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Granted, Gordon – who now serves as vice chairman of Hendrick Motorsports – should be happy with the results as HMS drivers have won two of the Cup Series season’s first three races.
Reigning series champion Kyle Larson won Feb. 27 at Auto Club Speedway in Fontana, Calif., and teammate Alex Bowman edged Larson in overtime last Sunday to win at Las Vegas.
Regardless of the trophies, Gordon said he can see a visibly improved racing product on the track with the introduction of the Next Gen – the most revolutionary iteration of stock car since NASCAR’s inception.
“I think we’ve seen great racing. I think we’ve seen cars coming from the back to the front, front to the back,” he said. “We’ve seen where they can race hard. But the cars are on the edge. The drivers are definitely having to show their talent and ability.
“I think that was the intent – to have a car that was on a more level playing field. I’m proud of NASCAR going with the lower downforce, higher horsepower for these types of tracks because it does put it more in the drivers’ hands.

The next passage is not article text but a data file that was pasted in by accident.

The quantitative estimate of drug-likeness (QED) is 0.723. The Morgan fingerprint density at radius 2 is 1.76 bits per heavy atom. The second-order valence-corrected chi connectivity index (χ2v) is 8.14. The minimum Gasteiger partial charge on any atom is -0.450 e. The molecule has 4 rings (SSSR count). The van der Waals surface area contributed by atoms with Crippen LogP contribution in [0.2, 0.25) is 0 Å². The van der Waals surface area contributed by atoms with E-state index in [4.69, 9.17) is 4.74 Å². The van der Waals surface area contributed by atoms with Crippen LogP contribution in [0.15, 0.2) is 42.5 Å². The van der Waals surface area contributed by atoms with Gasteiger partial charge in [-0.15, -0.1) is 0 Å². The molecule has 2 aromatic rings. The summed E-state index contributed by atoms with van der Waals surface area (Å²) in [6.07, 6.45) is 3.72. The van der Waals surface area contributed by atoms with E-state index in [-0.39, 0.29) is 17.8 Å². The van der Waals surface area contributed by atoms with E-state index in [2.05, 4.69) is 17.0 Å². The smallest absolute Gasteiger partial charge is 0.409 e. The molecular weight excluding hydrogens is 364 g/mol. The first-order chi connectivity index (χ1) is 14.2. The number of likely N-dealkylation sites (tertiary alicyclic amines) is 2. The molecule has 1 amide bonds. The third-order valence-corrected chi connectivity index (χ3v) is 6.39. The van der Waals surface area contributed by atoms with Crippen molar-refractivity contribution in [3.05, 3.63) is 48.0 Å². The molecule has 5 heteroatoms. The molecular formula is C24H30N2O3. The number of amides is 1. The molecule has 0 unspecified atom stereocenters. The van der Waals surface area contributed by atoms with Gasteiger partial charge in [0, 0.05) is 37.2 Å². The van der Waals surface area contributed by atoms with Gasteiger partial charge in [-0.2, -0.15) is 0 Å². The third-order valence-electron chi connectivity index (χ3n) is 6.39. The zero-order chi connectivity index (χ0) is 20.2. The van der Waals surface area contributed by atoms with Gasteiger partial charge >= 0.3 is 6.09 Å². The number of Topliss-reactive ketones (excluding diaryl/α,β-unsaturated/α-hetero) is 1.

“When you see guys spinning out by themselves, we haven’t seen that in years. You see guys catching it, but yet you can tell they’re still pushing and driving hard.”
With 12 caution flags in Sunday’s race at Las Vegas, there have been 31 cautions through the first three races of the 2022 season. That is tied for the most (2011) through the first three races of any season in NASCAR’s premier series.
Also, while the first three winners have come from two of NASCAR’s biggest and most successful organizations – Team Penske and Hendrick – there have been numerous other contenders in the mix for each of the three race wins.
Different names at the front
After three races the five drivers who have led the most laps thus far are Tyler Reddick (90), Ross Chastain (83), Kyle Busch (77), Brad Keselowski (70) and Larson (56). Of the group, only Larson has a victory so far.
“I’m incredibly impressed and optimistic about what this car has to bring throughout the season as these guys continue to work on it,” Gordon said. “It’s also great to see fresh faces and names up front.
“We saw it with Tyler Reddick last week (and) Erik Jones. This week Ross Chastain was incredibly impressive. I hope we see more of that.
“I think that’s what the sport needs to continue to grow.”
Greg Ives, Bowman’s crew chief on the No. 48 Chevrolet, said he believes by leveling the playing field with the car, individual driver talent has a better chance of shining through in race day performance.
“It’s not surprising that some of these drivers are up front because of the talent they have to make it to the Cup Series. I think leveling the playing field, like Jeff said, with the car allows for those guys to maybe wheel it a little bit more,” Ives said.
“Guys who like it on the edge, can balance that really well.”